The AAP's statement recommends that policymakers and industry implement a number of changes to further protect children from the negative effects of digital marketing.
The AAP urges legislators to expand privacy protections for minors under the Children's Online Privacy and Protection Act (COPPA). Originally enacted in 1998 (revised in 2013), the law applies only to children under the age of 13 and does not regulate data collection and use by apps that are "for general audiences."
The AAP recommends expanding the protections of COPPA to children up to the age of 17, requiring websites for general audiences to provide alternative services that do not collect or aggregate data from individuals younger than 18 years. AAP also recommends prohibiting all commercial advertising for children under seven years of age, and requiring marketers to clearly label all ads, prohibit in-app purchases, and have a "clear separation of content and advertising in media designed for children."
Finally, the policy statement includes recommendations for parents and pediatricians on how best to navigate the advertising landscape in a way that protects kids. For example, the AAP suggests parents use the AAP's Family Media Use Plan as an online tool to limit kids' exposure to ads.
Court Drops a "Bomb" With Stay of Suit v. False Advertising for CBD Gummies
One man's quest for justice concerning alleged false advertising for CBD gummies will have to wait for now. A California federal court told the plaintiff in the proposed class action that his suit will be stayed pending the FDA's review on how to classify and regulate cannabidiol-containing products.
The suit, filed by presumptive lead plaintiff Kenneth Glass, alleges that Hemp Bombs sold him and others like him CBD gummies, capsules, oils, and other edibles, claiming that the products that contained anywhere from 7 to 82.3 percent more CBD than they actually do.
Agreeing with Hemp Bombs, the California District Court stayed the suit, reasoning that it concerns issues of first impression for the court which are directly dependent on upcoming FDA decisions about classification and regulation of CBD edibles. The court reached its conclusion by relying first on the primary jurisdiction doctrine, which "allows courts to stay proceedings, or to dismiss a complaint without prejudice pending the resolution of an issue within the special competence of an administrative agency."
Further, the decision noted that other courts are wrestling with how to treat cases dealing with CBD sales "given ongoing FDA activities in clarifying its position on CBD." It specifically called out one recent case decided in the Northern District of California, Collete v. CV, in which the plaintiff also argued that she would not have purchased a CBD product if she had known it was not legally sold in the United States. In that case, the court, after noting that "its case was one of several cases already pending that relate to the marketing and sale of CBD products," also stayed the suit pending FDA guidance.
The FDA has said it "recognizes the significant public interest" concerning CBD and "is working on answering these questions through ongoing efforts including feedback from a recent FDA hearing and information and data gathering through a public docket."
11th Circuit Rules "Miscertification" Not "Misrepresentation" Under Lanham Act
The Court of Appeals for the 11th Circuit affirmed the lower court's dismissal of a suit brought by heating manufacturer Warren Technology Inc. against competitor Tutco LLC and industry certifying body UL LLC. The appellate court ruled that the company failed to show that UL's certification of Tutco's heaters constituted a misrepresentation under the law.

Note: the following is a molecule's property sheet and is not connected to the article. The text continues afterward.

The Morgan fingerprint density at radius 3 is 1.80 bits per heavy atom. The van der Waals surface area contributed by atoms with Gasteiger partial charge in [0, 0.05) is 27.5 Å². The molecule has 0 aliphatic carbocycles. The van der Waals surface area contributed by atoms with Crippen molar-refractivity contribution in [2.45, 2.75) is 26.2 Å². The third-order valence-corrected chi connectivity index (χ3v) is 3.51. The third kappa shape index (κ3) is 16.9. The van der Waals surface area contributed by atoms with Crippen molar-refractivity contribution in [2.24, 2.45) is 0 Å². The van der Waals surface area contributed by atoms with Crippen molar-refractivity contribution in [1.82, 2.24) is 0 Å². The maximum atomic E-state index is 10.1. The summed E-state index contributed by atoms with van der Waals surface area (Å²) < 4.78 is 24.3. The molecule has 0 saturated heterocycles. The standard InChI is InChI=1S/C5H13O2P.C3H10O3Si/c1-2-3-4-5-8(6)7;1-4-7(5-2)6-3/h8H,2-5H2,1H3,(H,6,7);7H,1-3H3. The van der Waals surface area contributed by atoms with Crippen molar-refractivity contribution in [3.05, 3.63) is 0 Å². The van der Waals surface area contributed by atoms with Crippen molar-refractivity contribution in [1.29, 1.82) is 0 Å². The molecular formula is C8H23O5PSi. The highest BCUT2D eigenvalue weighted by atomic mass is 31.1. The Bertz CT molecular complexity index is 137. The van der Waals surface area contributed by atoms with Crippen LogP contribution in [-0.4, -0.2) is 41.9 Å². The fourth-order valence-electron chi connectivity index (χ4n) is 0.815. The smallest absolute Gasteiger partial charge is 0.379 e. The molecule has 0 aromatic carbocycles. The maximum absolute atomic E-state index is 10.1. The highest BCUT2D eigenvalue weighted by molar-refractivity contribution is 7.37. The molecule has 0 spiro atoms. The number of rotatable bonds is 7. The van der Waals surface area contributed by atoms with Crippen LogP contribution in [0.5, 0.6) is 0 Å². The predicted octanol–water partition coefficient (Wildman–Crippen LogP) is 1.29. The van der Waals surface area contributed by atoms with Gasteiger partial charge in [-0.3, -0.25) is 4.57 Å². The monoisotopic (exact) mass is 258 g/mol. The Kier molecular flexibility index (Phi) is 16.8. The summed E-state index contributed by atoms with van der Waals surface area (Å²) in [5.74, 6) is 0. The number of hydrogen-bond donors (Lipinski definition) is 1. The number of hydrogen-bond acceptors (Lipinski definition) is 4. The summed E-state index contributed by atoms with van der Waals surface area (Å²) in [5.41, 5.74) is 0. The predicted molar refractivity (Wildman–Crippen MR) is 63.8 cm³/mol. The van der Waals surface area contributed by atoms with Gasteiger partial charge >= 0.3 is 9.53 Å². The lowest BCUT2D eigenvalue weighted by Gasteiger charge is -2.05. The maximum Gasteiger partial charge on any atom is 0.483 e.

It all started with what Warren Technology said was a botched certification of a competitor's product. UL, the certifying body for unitary electrical heaters, certified Tutco's heaters as compliant with all the relevant safety standards, including the "UL 1995 safety standard."
Warren Technology claimed that certification was inappropriate, and that Tutco was engaging in false advertising by placing the UL 1995 certification on its products, as was UL by giving Tutco the certification in the first place. In other words, Warren Technology claimed this miscertification resulted in a misrepresentation and sued Tutco and UL, alleging claims of false advertising and contributory false advertising under the Lanham Act, common law unfair competition laws, and the Florida Deceptive and Unfair Trade Practices Act (FDUTPA) against both Tutco and UL.
The district court granted Tutco and UL's joint motion to dismiss on the grounds that Warren failed to show that the alleged misapplication of the certifying standard resulted in an actionable misrepresentation. Warren appealed the decision, and the appeals court sided with the lower court.
According to the appeals court, Warren's case rested on the premise that UL and Tutco "made a misrepresentation of fact." In finding for defendants and upholding the lower court's decision, the appeals panel reasoned that even if UL's interpretation of the 1995 safety standard was flawed—a misrepresentation—it would be a misrepresentation of the safety standard, and not a misrepresentation constituting a false and "deceptive act" under the Lanham Act.
"Because all of Warren's claims against UL and Tutco are based upon the same allegation of falsity, they fail for want of a misrepresentation or a deceptive Act," wrote the court.
The court did note that Warren could have brought a successful action alleging that, for instance, UL failed to meet its own standards, or interpreted the standard inconsistently over time, or applied it inconsistently to Warren and Tutco, or "lacked independence relative to Tutco."
At the core of the court's decision is the reasoning that UL is entitled to interpret its own safety standards. As the court wrote, "Determining the conformance of a product with a UL standard obviously requires UL to interpret the standard, just as conformance with a statute requires a court to interpret the statute." To make its case, Warren had to show that UL's (mis)interpretation of the standard rose to the level of a deceptive act. Simply having a difference of opinion about the interpretation of the standard didn't make it a misrepresentation.